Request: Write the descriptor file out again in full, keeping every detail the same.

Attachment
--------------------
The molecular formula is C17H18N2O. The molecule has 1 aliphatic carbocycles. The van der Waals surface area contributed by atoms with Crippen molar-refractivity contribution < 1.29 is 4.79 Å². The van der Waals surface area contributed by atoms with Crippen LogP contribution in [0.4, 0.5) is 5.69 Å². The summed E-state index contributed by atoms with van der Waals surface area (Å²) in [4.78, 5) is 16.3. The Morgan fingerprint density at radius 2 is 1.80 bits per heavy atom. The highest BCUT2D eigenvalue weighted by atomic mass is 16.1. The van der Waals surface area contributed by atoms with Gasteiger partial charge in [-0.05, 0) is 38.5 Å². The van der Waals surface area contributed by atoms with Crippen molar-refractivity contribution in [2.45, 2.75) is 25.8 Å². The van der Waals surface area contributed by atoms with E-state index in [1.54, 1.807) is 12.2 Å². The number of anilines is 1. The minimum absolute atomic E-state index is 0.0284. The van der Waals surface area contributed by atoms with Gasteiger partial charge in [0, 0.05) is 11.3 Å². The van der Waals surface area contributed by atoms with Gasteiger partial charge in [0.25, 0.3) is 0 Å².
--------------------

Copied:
The molecular formula is C17H18N2O. The molecule has 1 aliphatic carbocycles. The van der Waals surface area contributed by atoms with Crippen molar-refractivity contribution < 1.29 is 4.79 Å². The van der Waals surface area contributed by atoms with Crippen LogP contribution in [0.4, 0.5) is 5.69 Å². The summed E-state index contributed by atoms with van der Waals surface area (Å²) in [4.78, 5) is 16.3. The Morgan fingerprint density at radius 2 is 1.80 bits per heavy atom. The highest BCUT2D eigenvalue weighted by atomic mass is 16.1. The van der Waals surface area contributed by atoms with Gasteiger partial charge in [-0.05, 0) is 38.5 Å². The van der Waals surface area contributed by atoms with Crippen molar-refractivity contribution in [2.45, 2.75) is 25.8 Å². The van der Waals surface area contributed by atoms with E-state index in [1.54, 1.807) is 12.2 Å². The number of anilines is 1. The minimum absolute atomic E-state index is 0.0284. The van der Waals surface area contributed by atoms with Gasteiger partial charge in [0, 0.05) is 11.3 Å². The van der Waals surface area contributed by atoms with Gasteiger partial charge in [0.25, 0.3) is 0 Å².